Even more troubling, the disease risk persists after exposure ends. Some subjects began using cleaner water sources during the study—researchers told villagers where to find wells that tested lower for arsenic—but those changes “didn’t make any difference to their excess risk of mortality,” Ahsan says. The finding is alarming, he adds, but not surprising. “People in research studies from Argentina, Chile, Taiwan”—which experienced groundwater arsenic exposure in the 1950s and ’60s—“they’re still publishing now, documenting excess mortality from cancer and cardiovascular disease after exposure that ended 30 or 40 years ago.”

In Bangladesh the arsenic exposure continues. Most people have nowhere else to go to find water, and, according to Ahsan, some remote villagers did not even know until 2000 that their wells were contaminated. “Many of them learned for the first time from us. They had no idea until we went there and notified them of what we were trying to do.” Now most people know how much arsenic is in their water, but there remains a “large fraction” of Bangladeshis, he says, who have yet to test their wells. “So they’re still unknown. It could be millions of people.”

Meanwhile, Ahsan has widened the scope of his research. In 2007 the HEALS project expanded. The original study investigated only total mortality. To analyze specific diseases and their individual mortality rates, Ahsan increased the number of subjects from 12,000 to almost 30,000.

He is also testing whether dietary supplements or drugs might counteract arsenic’s poisonous effects. One study, now in its fourth year, provides Vitamin E and selenium to 7,000 patients who already have arsenic-related skin symptoms. “In the biological system,” Ahsan says, Vitamin E and selenium “work together as an antioxidant.” Arsenic leads to cancer by causing oxidative stress that damages DNA and tissues. “We want to see if we can prevent cancer.”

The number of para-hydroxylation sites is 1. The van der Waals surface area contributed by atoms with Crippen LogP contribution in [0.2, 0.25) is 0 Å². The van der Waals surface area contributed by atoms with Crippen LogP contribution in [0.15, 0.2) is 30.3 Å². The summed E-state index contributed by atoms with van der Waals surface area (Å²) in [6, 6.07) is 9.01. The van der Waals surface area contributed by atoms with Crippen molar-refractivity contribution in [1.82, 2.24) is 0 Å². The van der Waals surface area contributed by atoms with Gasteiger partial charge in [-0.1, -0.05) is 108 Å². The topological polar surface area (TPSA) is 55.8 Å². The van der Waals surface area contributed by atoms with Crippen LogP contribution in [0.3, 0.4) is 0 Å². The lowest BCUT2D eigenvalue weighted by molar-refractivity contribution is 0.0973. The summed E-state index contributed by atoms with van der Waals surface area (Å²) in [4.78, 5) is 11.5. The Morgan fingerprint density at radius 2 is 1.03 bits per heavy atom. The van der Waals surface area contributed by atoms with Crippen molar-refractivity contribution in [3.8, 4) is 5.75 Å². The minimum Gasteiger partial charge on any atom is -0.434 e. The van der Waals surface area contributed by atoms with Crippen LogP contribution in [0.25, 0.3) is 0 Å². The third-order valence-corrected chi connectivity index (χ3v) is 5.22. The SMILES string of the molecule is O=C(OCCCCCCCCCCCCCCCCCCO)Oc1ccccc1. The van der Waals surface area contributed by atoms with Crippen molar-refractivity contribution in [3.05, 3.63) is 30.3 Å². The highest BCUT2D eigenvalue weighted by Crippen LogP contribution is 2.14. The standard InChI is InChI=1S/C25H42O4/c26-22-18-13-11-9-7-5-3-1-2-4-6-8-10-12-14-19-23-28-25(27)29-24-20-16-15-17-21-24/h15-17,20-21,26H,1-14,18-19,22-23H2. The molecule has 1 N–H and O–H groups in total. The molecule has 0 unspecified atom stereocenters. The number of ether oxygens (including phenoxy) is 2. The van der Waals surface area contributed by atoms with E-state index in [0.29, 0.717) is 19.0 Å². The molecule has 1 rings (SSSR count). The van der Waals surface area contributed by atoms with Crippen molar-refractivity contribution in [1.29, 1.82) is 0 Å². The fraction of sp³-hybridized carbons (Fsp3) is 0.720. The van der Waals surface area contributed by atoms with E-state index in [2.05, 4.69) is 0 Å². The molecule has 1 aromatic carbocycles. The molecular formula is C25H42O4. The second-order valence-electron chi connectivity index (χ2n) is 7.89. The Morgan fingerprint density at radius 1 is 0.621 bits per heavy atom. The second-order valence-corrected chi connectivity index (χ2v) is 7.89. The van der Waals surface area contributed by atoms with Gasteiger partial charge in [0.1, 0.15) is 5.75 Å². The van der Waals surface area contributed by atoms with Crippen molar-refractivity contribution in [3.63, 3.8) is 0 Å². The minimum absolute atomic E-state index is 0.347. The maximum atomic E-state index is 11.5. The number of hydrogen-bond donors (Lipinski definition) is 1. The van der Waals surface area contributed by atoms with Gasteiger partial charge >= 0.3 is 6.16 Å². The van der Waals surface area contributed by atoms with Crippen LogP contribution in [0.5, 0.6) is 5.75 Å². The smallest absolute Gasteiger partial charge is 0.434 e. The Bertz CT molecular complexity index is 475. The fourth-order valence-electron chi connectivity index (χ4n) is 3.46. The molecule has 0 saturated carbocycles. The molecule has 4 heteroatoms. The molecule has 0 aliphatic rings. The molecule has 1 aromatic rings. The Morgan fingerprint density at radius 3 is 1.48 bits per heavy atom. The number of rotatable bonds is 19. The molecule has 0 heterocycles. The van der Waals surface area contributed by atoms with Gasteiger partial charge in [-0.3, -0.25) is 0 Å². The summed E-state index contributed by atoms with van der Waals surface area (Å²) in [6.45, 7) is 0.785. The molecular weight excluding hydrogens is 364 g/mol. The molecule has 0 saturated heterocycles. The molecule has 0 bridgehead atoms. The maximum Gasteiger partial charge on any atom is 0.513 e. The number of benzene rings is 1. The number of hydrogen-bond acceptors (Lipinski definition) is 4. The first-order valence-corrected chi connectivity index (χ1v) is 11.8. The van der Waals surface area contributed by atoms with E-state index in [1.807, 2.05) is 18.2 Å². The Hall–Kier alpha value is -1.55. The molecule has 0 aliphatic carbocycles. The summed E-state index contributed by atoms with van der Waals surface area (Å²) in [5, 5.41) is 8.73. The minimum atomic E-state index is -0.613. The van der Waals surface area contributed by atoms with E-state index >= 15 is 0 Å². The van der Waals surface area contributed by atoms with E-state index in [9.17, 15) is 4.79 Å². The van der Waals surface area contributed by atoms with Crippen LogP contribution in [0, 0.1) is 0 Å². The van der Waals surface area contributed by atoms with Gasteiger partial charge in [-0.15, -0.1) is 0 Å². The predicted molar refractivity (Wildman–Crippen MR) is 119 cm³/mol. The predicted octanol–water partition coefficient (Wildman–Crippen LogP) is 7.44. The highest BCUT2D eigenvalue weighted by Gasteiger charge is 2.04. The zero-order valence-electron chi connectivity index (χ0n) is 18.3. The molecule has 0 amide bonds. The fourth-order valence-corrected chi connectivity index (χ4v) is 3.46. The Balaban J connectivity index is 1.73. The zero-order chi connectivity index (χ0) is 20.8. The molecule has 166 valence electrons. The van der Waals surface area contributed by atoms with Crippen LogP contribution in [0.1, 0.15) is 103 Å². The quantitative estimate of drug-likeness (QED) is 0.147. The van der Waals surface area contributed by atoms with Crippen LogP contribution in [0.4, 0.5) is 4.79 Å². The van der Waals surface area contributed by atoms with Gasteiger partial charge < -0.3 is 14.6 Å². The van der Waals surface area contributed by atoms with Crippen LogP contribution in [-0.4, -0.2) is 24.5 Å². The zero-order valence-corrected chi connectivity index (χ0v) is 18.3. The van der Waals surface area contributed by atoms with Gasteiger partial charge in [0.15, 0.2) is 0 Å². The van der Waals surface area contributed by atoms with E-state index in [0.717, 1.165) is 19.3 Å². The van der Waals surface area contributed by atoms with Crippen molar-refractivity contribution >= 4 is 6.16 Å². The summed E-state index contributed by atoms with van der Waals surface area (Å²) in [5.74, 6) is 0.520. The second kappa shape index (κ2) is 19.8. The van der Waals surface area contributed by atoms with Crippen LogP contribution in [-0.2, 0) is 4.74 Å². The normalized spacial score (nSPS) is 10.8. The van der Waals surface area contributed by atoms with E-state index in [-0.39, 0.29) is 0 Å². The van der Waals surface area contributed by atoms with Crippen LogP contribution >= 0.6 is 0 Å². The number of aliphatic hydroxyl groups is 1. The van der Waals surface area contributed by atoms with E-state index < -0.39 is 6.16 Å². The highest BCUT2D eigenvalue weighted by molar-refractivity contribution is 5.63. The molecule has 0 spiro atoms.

Folate, or folic acid, which helps clear arsenic from the body, may also ameliorate the health effects. In a smaller study, Ahsan is exploring whether folate can offer at least a short-term benefit, “for individuals who are still getting arsenic from the water, because it would help excrete the arsenic that’s already accumulated in the body.”

Another large research question remains, Ahsan says: “What is the safe level of arsenic?” The WHO recommends no more than ten micrograms per liter of water, but that threshold may be too high or too low. The answer matters not only for Bangladesh, but also for other countries where lesser amounts of arsenic are found in groundwater—including in private wells across the United States.

In Bangladesh, knowing what the arsenic threshold needs to be could help ease the burden of changing the country’s water system. “If the requirement is zero arsenic,” he says, “that’s a bigger task for the government than if we can set it a little higher.” He is organizing a much larger study, of perhaps 250,000 subjects, to understand the effects of low doses. Says Ahsan: “We are still trying to learn from this tragedy.”